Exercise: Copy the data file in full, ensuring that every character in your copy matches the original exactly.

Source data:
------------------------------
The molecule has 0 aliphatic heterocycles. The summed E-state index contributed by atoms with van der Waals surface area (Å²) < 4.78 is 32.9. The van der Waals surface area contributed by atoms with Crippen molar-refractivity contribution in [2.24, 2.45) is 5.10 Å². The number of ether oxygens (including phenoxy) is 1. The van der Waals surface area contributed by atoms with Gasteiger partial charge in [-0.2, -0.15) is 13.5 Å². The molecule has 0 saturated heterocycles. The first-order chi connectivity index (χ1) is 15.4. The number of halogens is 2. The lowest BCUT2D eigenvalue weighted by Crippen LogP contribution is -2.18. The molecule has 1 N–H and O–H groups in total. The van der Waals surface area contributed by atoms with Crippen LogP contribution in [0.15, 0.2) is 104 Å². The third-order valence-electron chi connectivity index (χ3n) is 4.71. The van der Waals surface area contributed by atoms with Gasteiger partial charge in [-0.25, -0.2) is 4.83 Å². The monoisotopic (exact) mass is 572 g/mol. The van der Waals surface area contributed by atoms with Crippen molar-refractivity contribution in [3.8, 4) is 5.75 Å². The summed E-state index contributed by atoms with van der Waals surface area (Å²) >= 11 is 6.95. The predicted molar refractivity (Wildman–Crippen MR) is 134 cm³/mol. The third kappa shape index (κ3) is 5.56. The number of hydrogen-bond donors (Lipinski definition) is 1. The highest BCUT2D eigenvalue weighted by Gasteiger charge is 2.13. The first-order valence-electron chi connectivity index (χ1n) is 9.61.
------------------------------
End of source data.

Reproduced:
The molecule has 0 aliphatic heterocycles. The summed E-state index contributed by atoms with van der Waals surface area (Å²) < 4.78 is 32.9. The van der Waals surface area contributed by atoms with Crippen molar-refractivity contribution in [2.24, 2.45) is 5.10 Å². The number of ether oxygens (including phenoxy) is 1. The van der Waals surface area contributed by atoms with Gasteiger partial charge in [-0.2, -0.15) is 13.5 Å². The molecule has 0 saturated heterocycles. The first-order chi connectivity index (χ1) is 15.4. The number of halogens is 2. The lowest BCUT2D eigenvalue weighted by Crippen LogP contribution is -2.18. The molecule has 1 N–H and O–H groups in total. The van der Waals surface area contributed by atoms with Crippen LogP contribution in [0.15, 0.2) is 104 Å². The third-order valence-electron chi connectivity index (χ3n) is 4.71. The van der Waals surface area contributed by atoms with Gasteiger partial charge in [-0.25, -0.2) is 4.83 Å². The monoisotopic (exact) mass is 572 g/mol. The van der Waals surface area contributed by atoms with Crippen molar-refractivity contribution in [3.8, 4) is 5.75 Å². The summed E-state index contributed by atoms with van der Waals surface area (Å²) >= 11 is 6.95. The predicted molar refractivity (Wildman–Crippen MR) is 134 cm³/mol. The third kappa shape index (κ3) is 5.56. The number of hydrogen-bond donors (Lipinski definition) is 1. The highest BCUT2D eigenvalue weighted by Gasteiger charge is 2.13. The first-order valence-electron chi connectivity index (χ1n) is 9.61.